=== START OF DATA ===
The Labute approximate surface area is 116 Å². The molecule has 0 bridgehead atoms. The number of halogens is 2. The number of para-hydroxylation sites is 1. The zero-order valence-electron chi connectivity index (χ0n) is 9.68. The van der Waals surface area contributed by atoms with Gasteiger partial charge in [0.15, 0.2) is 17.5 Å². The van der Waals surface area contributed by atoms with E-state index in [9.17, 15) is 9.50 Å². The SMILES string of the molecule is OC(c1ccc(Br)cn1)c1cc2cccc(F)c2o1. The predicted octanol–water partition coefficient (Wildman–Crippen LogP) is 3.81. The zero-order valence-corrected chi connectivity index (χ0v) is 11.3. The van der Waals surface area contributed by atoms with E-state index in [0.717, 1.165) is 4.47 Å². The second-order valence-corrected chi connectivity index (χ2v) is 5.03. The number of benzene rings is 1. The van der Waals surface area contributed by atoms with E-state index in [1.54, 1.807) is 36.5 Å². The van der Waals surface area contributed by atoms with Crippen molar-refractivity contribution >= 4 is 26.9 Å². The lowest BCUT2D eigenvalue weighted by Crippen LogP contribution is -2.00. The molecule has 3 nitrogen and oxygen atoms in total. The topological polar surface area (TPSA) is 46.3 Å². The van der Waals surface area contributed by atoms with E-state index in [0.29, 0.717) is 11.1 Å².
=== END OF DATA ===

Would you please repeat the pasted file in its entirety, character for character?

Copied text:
The Labute approximate surface area is 116 Å². The molecule has 0 bridgehead atoms. The number of halogens is 2. The number of para-hydroxylation sites is 1. The zero-order valence-electron chi connectivity index (χ0n) is 9.68. The van der Waals surface area contributed by atoms with Gasteiger partial charge in [0.15, 0.2) is 17.5 Å². The van der Waals surface area contributed by atoms with E-state index in [9.17, 15) is 9.50 Å². The SMILES string of the molecule is OC(c1ccc(Br)cn1)c1cc2cccc(F)c2o1. The predicted octanol–water partition coefficient (Wildman–Crippen LogP) is 3.81. The zero-order valence-corrected chi connectivity index (χ0v) is 11.3. The van der Waals surface area contributed by atoms with E-state index in [0.717, 1.165) is 4.47 Å². The second-order valence-corrected chi connectivity index (χ2v) is 5.03. The number of benzene rings is 1. The van der Waals surface area contributed by atoms with E-state index in [1.54, 1.807) is 36.5 Å². The van der Waals surface area contributed by atoms with Crippen molar-refractivity contribution >= 4 is 26.9 Å². The lowest BCUT2D eigenvalue weighted by Crippen LogP contribution is -2.00. The molecule has 3 nitrogen and oxygen atoms in total. The topological polar surface area (TPSA) is 46.3 Å². The van der Waals surface area contributed by atoms with E-state index in [0.29, 0.717) is 11.1 Å².